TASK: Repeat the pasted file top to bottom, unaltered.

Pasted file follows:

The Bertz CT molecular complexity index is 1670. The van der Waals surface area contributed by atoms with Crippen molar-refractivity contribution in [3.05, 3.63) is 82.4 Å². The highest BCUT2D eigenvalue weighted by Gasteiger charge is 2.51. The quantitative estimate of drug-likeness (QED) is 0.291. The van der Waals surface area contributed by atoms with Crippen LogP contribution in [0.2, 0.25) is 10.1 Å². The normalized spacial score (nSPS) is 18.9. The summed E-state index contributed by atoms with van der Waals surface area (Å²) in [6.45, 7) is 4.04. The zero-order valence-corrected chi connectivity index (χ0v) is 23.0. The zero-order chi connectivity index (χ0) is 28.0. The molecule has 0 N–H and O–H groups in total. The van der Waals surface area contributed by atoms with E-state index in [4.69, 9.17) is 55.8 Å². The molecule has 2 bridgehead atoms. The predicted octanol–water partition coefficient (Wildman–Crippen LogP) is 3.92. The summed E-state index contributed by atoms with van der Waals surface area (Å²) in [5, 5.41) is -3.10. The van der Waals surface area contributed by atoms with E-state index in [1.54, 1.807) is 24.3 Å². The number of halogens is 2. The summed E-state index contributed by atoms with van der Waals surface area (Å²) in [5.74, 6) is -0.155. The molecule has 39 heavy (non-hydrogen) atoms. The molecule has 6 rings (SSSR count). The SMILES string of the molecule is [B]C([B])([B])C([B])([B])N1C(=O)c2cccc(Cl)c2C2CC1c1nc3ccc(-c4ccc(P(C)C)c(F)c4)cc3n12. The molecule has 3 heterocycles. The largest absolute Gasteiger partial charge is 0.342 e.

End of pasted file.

The Bertz CT molecular complexity index is 1670. The van der Waals surface area contributed by atoms with Crippen molar-refractivity contribution in [3.05, 3.63) is 82.4 Å². The highest BCUT2D eigenvalue weighted by Gasteiger charge is 2.51. The quantitative estimate of drug-likeness (QED) is 0.291. The van der Waals surface area contributed by atoms with Crippen LogP contribution in [0.2, 0.25) is 10.1 Å². The normalized spacial score (nSPS) is 18.9. The summed E-state index contributed by atoms with van der Waals surface area (Å²) in [6.45, 7) is 4.04. The zero-order valence-corrected chi connectivity index (χ0v) is 23.0. The zero-order chi connectivity index (χ0) is 28.0. The molecule has 0 N–H and O–H groups in total. The van der Waals surface area contributed by atoms with E-state index in [4.69, 9.17) is 55.8 Å². The molecule has 2 bridgehead atoms. The predicted octanol–water partition coefficient (Wildman–Crippen LogP) is 3.92. The summed E-state index contributed by atoms with van der Waals surface area (Å²) in [5, 5.41) is -3.10. The van der Waals surface area contributed by atoms with E-state index in [1.54, 1.807) is 24.3 Å². The number of halogens is 2. The summed E-state index contributed by atoms with van der Waals surface area (Å²) in [5.74, 6) is -0.155. The molecule has 39 heavy (non-hydrogen) atoms. The molecule has 6 rings (SSSR count). The SMILES string of the molecule is [B]C([B])([B])C([B])([B])N1C(=O)c2cccc(Cl)c2C2CC1c1nc3ccc(-c4ccc(P(C)C)c(F)c4)cc3n12. The molecule has 3 heterocycles. The largest absolute Gasteiger partial charge is 0.342 e.